Steve Guttenberg is to receive a star on the Hollywood Walk of Fame, for services to the childhoods of millions of 30-somethings. If you grew up in the 1980s and don’t remember at least three Guttenberg films, you are either lying or blind.
Guttenberg has starred in 52 films, with
most all of his bigger hits coming in the ’80s. Police Academy (and its 8,000 sequels), Three Men and a Baby, Short Circuit – these will be childhood favorites for many people of a certain maturity, and they made Guttenberg famous.
Then there was Cocoon, and after that a string of straight-to-DVD flicks, but I don’t wish to make fun of Guttenberg – while there are obviously stronger actors, there’s always been something eminently likeable about the man, and I’m rather pleased he’s been given a star on Hollywood’s most famous street.
One Guttenberg memory that has really stuck in my head is 1983’s The Day After. Guttenberg was the star of this TV movie, which portrayed a full-blown nuclear war between the United States and the Soviet Union and tapped in to the widespread Cold War paranoia of the time.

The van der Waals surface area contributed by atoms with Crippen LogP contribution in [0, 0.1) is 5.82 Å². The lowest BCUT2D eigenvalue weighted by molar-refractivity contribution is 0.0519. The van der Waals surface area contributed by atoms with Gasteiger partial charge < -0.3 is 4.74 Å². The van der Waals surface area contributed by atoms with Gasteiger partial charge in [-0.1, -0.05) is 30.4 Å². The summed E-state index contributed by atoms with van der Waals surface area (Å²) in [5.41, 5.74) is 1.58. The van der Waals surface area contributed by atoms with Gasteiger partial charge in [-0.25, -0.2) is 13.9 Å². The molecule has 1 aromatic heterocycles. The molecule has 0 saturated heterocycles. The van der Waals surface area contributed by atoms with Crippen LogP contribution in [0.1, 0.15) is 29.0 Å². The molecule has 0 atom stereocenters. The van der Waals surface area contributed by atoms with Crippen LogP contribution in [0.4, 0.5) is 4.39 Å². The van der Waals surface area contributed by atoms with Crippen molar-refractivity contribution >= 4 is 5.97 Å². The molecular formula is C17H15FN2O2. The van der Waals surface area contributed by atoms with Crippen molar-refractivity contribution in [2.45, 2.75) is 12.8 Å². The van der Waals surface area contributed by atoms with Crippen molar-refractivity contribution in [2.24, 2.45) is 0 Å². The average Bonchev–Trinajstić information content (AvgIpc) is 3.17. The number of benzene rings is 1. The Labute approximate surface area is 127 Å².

Indeed, I recently read that (President of the day) Ronald Reagan watched the film before its screening, and admitted in his diary that the film was “very effective and left me greatly depressed.” In 1987, Reagan signed the Intermediate-Range Nuclear Forces Treaty in Reykjavik, and would later acknowledge The Day After‘s influence on this very decision in his memoirs.
So what I’m saying is: STEVE GUTTENBERG SAVED THE FRAKKIN’ WORLD. And if that ain’t worth a bit of Walk of Fame recognition, I don’t know what is. Steve’s star will be unveiled Monday.